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Microsoft malfunction fouls Patch Tuesday releases
- — 12 October, 2006 15:35
Microsoft Tuesday published 26 security bulletins related to vulnerabilities in its Windows and Office products, but had network problems that kept it from making the software patches available via Microsoft Update, Automatic Updates, Windows Server Update Services and Windows Update v6.
According to the Microsoft Web site, the Patch Tuesday delay was due to "networking for these systems: there are no issues with the security updates themselves," a situation confirmed by a Microsoft spokesperson. "Due to technical difficulties experienced on the Microsoft Update platform," there was a failure to deliver the patches via the impacted services, the Microsoft spokesman stated. "Technical teams are engaged and have been working around the clock to resolve the problem and we anticipate that updates will be made available via the Microsoft Update platform by the end of the day October 10th."
The network problems that lasted throughout the course of the day are said to impact some but not other services. For instance, the network problems didn't impact delivery of the October software patches via Windows Update v4 or Office Update or Software Update Services. But it did impact Microsoft's most advanced and newest technologies, WSUS and Windows Update v.6, security specialists pointed out.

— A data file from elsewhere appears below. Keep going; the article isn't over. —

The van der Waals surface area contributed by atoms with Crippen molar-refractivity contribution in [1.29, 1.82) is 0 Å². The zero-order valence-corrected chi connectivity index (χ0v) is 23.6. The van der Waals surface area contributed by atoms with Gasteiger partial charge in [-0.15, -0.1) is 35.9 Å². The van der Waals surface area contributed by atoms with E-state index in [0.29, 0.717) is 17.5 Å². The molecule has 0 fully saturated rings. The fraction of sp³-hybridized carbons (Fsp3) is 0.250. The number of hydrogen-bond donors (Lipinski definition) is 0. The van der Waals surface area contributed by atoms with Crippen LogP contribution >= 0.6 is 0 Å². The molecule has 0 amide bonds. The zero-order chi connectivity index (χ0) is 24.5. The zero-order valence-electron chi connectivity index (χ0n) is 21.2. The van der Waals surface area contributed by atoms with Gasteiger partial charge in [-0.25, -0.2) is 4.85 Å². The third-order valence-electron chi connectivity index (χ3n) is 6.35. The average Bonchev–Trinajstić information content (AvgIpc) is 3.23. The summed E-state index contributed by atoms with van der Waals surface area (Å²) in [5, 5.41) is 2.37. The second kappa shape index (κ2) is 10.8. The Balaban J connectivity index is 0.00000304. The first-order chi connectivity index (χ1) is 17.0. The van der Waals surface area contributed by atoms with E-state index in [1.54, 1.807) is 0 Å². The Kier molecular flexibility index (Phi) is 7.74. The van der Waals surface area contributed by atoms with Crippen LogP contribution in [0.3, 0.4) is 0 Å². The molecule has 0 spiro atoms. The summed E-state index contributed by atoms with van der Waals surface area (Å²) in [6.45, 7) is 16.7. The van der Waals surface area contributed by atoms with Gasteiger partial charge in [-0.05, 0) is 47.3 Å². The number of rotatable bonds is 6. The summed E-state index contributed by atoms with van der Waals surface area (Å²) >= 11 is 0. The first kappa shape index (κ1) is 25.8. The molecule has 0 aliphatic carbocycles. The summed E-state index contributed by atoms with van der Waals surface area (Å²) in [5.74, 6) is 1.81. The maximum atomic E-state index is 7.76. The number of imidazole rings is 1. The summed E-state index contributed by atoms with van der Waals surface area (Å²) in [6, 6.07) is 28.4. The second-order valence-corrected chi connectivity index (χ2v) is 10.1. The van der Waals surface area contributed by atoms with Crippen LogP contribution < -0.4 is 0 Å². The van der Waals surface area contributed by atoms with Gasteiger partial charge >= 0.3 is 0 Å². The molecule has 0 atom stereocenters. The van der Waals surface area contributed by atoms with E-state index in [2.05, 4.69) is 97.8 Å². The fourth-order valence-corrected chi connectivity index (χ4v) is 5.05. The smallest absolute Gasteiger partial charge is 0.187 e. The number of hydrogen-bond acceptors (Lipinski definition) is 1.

Microsoft's hobbled security patch update process is "highly unusual," said Jonathan Bitle, manager of technical accounts at Qualys. A managed security services provider. "We've never seen this happen before."
At Shavlik, which provides software patching products, Eric Schultze, chief security architect, said the impact on corporations dependent on WSUS and Windows Update v6 would result in the inability to automatically download these software patches and distribute them to affected computers.
"They could manually download and distribute the patches for the security bulletins, but this would be difficult for any organization with any significant number of computers," commented Schultze. Corporations with third-party software patching products, such as Shavlik's weren't impacted, since Shavlik obtains software updates manually before making them available to customers.